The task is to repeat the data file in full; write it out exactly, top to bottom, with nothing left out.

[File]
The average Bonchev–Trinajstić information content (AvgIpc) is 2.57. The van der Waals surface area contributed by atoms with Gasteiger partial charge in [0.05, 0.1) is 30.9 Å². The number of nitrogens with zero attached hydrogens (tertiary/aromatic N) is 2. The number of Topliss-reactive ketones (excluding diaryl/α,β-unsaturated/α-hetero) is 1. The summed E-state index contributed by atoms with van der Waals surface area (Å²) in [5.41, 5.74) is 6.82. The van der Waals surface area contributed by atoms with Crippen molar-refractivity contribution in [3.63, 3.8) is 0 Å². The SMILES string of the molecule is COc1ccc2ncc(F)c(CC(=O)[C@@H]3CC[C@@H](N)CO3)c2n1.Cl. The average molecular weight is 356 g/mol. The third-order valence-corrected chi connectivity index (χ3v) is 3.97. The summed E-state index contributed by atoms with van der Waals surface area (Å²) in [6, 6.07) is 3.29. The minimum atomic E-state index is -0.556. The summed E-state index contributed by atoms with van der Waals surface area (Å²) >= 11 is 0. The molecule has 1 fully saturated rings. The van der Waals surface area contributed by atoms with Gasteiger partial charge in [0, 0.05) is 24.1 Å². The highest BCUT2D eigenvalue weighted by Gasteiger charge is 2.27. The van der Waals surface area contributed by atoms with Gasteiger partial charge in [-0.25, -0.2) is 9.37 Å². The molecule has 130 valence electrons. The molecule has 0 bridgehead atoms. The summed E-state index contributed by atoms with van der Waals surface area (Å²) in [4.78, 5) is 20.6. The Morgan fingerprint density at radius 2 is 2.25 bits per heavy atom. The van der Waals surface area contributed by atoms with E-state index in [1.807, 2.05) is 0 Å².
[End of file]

The average Bonchev–Trinajstić information content (AvgIpc) is 2.57. The van der Waals surface area contributed by atoms with Gasteiger partial charge in [0.05, 0.1) is 30.9 Å². The number of nitrogens with zero attached hydrogens (tertiary/aromatic N) is 2. The number of Topliss-reactive ketones (excluding diaryl/α,β-unsaturated/α-hetero) is 1. The summed E-state index contributed by atoms with van der Waals surface area (Å²) in [5.41, 5.74) is 6.82. The van der Waals surface area contributed by atoms with Crippen molar-refractivity contribution in [3.63, 3.8) is 0 Å². The SMILES string of the molecule is COc1ccc2ncc(F)c(CC(=O)[C@@H]3CC[C@@H](N)CO3)c2n1.Cl. The average molecular weight is 356 g/mol. The third-order valence-corrected chi connectivity index (χ3v) is 3.97. The summed E-state index contributed by atoms with van der Waals surface area (Å²) in [6, 6.07) is 3.29. The minimum atomic E-state index is -0.556. The summed E-state index contributed by atoms with van der Waals surface area (Å²) >= 11 is 0. The molecule has 1 fully saturated rings. The van der Waals surface area contributed by atoms with Gasteiger partial charge in [0, 0.05) is 24.1 Å². The highest BCUT2D eigenvalue weighted by Gasteiger charge is 2.27. The van der Waals surface area contributed by atoms with Gasteiger partial charge in [-0.25, -0.2) is 9.37 Å². The molecule has 130 valence electrons. The molecule has 0 bridgehead atoms. The summed E-state index contributed by atoms with van der Waals surface area (Å²) in [4.78, 5) is 20.6. The Morgan fingerprint density at radius 2 is 2.25 bits per heavy atom. The van der Waals surface area contributed by atoms with E-state index in [1.807, 2.05) is 0 Å².